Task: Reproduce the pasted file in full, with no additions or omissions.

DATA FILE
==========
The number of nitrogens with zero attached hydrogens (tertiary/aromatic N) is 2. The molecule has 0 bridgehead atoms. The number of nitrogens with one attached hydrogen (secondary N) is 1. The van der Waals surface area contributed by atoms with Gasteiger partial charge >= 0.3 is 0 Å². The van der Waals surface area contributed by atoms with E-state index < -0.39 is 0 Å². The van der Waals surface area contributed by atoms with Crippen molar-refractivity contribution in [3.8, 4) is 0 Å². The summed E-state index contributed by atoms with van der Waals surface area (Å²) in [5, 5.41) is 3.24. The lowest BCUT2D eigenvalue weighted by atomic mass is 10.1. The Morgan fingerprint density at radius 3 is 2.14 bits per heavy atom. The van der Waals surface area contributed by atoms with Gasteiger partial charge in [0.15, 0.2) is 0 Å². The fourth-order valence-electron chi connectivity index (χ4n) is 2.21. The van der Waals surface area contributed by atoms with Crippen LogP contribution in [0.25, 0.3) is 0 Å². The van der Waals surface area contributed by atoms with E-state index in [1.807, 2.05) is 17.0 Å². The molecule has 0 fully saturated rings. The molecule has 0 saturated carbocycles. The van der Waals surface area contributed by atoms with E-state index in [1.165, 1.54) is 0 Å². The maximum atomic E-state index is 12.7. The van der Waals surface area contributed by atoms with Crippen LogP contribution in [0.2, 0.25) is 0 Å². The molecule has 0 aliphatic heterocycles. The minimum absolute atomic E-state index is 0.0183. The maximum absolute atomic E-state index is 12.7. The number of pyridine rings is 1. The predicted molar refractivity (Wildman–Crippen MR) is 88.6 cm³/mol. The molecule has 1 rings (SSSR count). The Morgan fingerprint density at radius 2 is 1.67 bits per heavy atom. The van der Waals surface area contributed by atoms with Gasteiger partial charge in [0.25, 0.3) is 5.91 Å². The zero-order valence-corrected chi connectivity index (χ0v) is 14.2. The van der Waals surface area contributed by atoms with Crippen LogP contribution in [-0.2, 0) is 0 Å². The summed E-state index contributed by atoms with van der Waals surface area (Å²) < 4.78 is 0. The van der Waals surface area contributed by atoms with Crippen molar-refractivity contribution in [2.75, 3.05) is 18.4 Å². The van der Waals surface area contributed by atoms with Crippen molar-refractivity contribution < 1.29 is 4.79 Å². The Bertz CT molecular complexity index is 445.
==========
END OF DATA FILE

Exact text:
The number of nitrogens with zero attached hydrogens (tertiary/aromatic N) is 2. The molecule has 0 bridgehead atoms. The number of nitrogens with one attached hydrogen (secondary N) is 1. The van der Waals surface area contributed by atoms with Gasteiger partial charge >= 0.3 is 0 Å². The van der Waals surface area contributed by atoms with E-state index < -0.39 is 0 Å². The van der Waals surface area contributed by atoms with Crippen molar-refractivity contribution in [3.8, 4) is 0 Å². The summed E-state index contributed by atoms with van der Waals surface area (Å²) in [5, 5.41) is 3.24. The lowest BCUT2D eigenvalue weighted by atomic mass is 10.1. The Morgan fingerprint density at radius 3 is 2.14 bits per heavy atom. The van der Waals surface area contributed by atoms with Gasteiger partial charge in [0.15, 0.2) is 0 Å². The fourth-order valence-electron chi connectivity index (χ4n) is 2.21. The van der Waals surface area contributed by atoms with Crippen LogP contribution in [0.25, 0.3) is 0 Å². The van der Waals surface area contributed by atoms with E-state index in [1.807, 2.05) is 17.0 Å². The molecule has 0 fully saturated rings. The molecule has 0 saturated carbocycles. The van der Waals surface area contributed by atoms with E-state index in [1.165, 1.54) is 0 Å². The maximum atomic E-state index is 12.7. The van der Waals surface area contributed by atoms with Crippen LogP contribution in [0.2, 0.25) is 0 Å². The molecule has 0 aliphatic heterocycles. The minimum absolute atomic E-state index is 0.0183. The maximum absolute atomic E-state index is 12.7. The number of pyridine rings is 1. The predicted molar refractivity (Wildman–Crippen MR) is 88.6 cm³/mol. The molecule has 1 rings (SSSR count). The Morgan fingerprint density at radius 2 is 1.67 bits per heavy atom. The van der Waals surface area contributed by atoms with Gasteiger partial charge in [0.25, 0.3) is 5.91 Å². The zero-order valence-corrected chi connectivity index (χ0v) is 14.2. The van der Waals surface area contributed by atoms with Crippen LogP contribution in [-0.2, 0) is 0 Å². The summed E-state index contributed by atoms with van der Waals surface area (Å²) < 4.78 is 0. The van der Waals surface area contributed by atoms with Crippen molar-refractivity contribution in [2.75, 3.05) is 18.4 Å². The van der Waals surface area contributed by atoms with Crippen molar-refractivity contribution < 1.29 is 4.79 Å². The Bertz CT molecular complexity index is 445.